This next Pulitzer Prize-winning novel carries with it yet another public controversy. Julia Peterkin was a public school teacher who married William Peterkin, a Southern planter who owned a vast 2,000 acre historic plantation in South Carolina. Peterkin didn’t start writing until she was forty. As a young woman, she had a black nanny and her husband’s plantation, in its day, employed many black people, as well. Like Zora Neale Hurston, Peterkin wrote novels that focus on the Gullah “negro dialect,” for which she was praised as an unlikely hero of the Harlem Renaissance. The irony! A white Southern plantation owner writes an award-winning novel from the perspective of a unique, creole community that is praised both by the ivory tower, as well as the jazz-influenced black poetry from the streets of Harlem. Even W.E.B. DuBois wrote: “Peterkin is a southern white woman, but she has the eye and the ear to see beauty and know truth.”
Scarlet Sister Mary is Peterkin’s third novel. Naturally, it caused quite a controversy upon its release. First, Dr. Richard S. Burton, chair of the Pulitzer fiction jury, nominated Victim and Victor by John Rathbone Oliver to win the Pulitzer in 1929, and he even delivered a public speech praising the book. However, Columbia’s School of Journalism Advisory Board nominated Peterkin’s novel. An internal fight at the college ensued leading to Dr. Burton’s resignation. It was the first time the Advisory Board ignored the juror’s recommendation. At the time, Scarlet Sister Mary was considered obscene and it was banned by the local Carnegie library in Gaffney, Georgia. Meanwhile in the North, The Chicago Journal of Commerce wagged their finger that a “promiscuous Negress with seven illegitimate children can hardly be regarded as falling under the ‘highest standards’ synonymous with the award.” Even the New York Times questioned the propriety of a book about a woman who gives birth to seven illegitimate children. However, ironically, much of the press in the South praised the novel for its relaxed and open views toward women. After all, the 19th Amendment was passed in 1920 and 1929 was the height of the Jazz Age and the flapper girl. Later, a controversial show ran on Broadway with all white actors playing the all black characters in the novel.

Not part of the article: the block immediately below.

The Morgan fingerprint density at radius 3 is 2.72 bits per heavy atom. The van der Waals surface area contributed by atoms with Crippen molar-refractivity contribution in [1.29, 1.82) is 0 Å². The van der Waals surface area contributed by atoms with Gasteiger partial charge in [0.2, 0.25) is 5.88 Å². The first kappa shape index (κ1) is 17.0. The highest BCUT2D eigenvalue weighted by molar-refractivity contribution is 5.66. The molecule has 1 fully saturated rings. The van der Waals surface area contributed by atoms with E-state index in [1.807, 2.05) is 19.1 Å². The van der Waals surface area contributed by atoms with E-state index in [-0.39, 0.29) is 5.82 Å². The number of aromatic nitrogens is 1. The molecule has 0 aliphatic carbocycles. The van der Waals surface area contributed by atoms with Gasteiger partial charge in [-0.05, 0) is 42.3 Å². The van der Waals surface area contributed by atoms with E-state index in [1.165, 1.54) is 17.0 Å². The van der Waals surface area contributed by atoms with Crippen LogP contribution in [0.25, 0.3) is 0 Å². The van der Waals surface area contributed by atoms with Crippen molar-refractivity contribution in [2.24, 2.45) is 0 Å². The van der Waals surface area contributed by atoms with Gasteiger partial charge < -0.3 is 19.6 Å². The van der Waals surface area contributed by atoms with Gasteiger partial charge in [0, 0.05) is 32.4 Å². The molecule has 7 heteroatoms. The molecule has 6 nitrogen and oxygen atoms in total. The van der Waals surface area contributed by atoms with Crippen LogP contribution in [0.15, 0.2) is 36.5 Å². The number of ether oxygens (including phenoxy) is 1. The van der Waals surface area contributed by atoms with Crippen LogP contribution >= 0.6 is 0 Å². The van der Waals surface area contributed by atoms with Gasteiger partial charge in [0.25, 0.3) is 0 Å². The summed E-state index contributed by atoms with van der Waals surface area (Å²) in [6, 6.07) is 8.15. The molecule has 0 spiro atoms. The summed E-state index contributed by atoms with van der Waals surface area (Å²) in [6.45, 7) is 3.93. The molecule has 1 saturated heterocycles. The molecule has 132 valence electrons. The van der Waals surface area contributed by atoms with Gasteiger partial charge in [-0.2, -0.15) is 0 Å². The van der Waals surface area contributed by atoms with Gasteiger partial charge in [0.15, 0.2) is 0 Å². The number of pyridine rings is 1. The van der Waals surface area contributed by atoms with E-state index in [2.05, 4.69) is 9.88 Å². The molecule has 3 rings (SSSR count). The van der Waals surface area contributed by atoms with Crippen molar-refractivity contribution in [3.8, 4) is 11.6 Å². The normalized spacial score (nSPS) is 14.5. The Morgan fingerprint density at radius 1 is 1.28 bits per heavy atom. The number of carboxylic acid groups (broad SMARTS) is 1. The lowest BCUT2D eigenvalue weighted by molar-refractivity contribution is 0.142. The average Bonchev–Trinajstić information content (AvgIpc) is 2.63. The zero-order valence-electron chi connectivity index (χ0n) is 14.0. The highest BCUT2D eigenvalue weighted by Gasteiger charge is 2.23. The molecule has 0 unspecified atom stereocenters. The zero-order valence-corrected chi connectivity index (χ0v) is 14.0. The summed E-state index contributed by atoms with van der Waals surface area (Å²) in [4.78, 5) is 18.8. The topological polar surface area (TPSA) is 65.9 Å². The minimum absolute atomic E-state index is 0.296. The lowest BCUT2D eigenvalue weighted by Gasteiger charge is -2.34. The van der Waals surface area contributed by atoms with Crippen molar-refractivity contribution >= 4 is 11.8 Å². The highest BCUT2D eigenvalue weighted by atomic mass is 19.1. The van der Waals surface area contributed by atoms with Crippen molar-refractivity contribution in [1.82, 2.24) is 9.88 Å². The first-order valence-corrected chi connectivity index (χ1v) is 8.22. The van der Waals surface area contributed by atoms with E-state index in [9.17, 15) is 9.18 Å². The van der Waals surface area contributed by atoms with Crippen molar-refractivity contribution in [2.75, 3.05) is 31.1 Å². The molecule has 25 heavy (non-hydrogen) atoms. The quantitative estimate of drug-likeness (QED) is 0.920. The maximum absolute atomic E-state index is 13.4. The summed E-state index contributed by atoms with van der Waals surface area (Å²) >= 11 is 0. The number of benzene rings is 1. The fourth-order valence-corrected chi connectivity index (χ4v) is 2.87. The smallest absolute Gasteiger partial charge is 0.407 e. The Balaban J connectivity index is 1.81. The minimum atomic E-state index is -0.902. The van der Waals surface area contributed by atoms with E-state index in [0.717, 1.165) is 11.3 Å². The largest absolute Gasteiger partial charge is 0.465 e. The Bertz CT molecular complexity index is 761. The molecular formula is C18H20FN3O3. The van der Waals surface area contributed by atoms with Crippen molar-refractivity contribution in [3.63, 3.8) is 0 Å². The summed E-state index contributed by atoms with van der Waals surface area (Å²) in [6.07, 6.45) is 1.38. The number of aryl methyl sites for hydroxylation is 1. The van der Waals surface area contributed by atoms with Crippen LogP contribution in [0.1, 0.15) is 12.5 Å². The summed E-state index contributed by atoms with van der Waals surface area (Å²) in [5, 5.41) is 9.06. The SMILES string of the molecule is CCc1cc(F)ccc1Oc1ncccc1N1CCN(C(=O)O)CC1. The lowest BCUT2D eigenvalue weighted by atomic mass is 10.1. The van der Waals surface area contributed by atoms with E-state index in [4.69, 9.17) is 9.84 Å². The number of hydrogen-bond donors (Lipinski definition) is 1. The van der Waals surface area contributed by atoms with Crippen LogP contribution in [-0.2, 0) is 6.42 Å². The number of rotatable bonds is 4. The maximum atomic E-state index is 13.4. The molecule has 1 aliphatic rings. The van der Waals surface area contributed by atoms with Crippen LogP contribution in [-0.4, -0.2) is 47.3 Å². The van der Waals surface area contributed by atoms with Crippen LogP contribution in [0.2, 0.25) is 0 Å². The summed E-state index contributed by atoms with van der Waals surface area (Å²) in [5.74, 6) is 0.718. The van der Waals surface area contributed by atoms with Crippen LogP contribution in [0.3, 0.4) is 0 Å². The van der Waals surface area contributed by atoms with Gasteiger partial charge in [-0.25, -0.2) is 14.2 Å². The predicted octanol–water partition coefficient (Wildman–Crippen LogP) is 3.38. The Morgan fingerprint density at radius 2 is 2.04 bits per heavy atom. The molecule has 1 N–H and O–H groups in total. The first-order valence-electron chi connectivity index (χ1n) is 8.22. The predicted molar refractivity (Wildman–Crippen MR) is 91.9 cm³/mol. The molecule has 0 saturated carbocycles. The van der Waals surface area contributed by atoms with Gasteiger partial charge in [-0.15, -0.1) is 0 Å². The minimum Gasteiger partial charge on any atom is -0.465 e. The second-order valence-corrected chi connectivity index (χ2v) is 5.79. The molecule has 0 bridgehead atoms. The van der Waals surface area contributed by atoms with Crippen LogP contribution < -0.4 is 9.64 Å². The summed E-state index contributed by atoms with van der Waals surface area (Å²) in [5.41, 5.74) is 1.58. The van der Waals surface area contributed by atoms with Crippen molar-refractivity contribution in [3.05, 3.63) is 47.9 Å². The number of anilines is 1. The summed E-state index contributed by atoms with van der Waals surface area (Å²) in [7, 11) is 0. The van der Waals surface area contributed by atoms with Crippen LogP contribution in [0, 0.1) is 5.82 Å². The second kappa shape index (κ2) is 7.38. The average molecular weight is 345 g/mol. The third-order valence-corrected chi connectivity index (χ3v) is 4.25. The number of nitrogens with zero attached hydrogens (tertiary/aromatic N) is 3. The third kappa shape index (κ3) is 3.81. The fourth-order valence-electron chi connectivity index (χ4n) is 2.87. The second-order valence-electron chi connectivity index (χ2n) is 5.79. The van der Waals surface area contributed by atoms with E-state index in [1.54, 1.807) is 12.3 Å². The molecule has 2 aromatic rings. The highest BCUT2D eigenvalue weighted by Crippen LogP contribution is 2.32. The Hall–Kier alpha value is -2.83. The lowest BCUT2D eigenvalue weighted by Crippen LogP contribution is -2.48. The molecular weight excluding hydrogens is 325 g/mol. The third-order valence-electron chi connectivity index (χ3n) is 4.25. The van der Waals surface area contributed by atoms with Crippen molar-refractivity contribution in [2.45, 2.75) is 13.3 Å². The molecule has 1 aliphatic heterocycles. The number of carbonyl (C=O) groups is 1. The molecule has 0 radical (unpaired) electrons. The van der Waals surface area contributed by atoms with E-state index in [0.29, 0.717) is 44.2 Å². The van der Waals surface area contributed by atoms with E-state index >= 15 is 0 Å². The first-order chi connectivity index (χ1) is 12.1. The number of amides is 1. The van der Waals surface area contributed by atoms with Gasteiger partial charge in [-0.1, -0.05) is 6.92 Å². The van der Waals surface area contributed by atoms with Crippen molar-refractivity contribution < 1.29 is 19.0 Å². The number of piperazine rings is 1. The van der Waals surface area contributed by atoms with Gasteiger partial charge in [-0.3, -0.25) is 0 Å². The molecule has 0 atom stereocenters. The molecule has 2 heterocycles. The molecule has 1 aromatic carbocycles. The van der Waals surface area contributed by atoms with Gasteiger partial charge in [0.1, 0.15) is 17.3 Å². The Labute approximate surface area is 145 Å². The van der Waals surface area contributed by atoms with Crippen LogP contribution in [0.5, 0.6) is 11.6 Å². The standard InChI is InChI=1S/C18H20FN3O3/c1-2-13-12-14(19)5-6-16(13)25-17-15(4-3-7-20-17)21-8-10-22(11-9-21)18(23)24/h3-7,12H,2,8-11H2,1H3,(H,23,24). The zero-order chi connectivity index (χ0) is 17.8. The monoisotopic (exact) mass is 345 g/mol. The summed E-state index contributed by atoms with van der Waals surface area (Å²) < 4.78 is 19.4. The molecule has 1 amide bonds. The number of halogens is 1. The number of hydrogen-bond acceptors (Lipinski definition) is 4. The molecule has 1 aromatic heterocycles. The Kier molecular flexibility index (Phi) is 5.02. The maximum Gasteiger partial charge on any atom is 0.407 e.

The novel tells the story of Mary, one of a handful of black southerners, living in Georgia at some point after the Civil War. She lives and works on a Southern plantation, picking cotton and growing her own food. Peterkin beautifully sets the scenes when she describes the changing of the seasons, the hanging oaks, blossoming cotton, the heat of a summer day, and so on. In the first half of the novel, she accidentally gets pregnant and so she gets married to an extremely abusive man. We are exposed to her unforgiving church when Mary is banished for dancing on her wedding night, as well as her community’s particular superstitions (they believe in love potions and charms provided by the local conjurer, Daddy Cudjoe). Mary is abandoned by her two-timing husband, much to the pity of those around her, and eventually she takes on several male lovers (aided by a mystical love charm). In the second part of the novel, Mary sires several more children with many different men. The local church ostracizes her (Heaven’s Gate Church) until one of her children dies, one gets pregnant, and her first son unexpectedly returns to the plantation. Mary decides to return to the church. She is eventually forgiven and allowed to return, but she does not give up her love charm.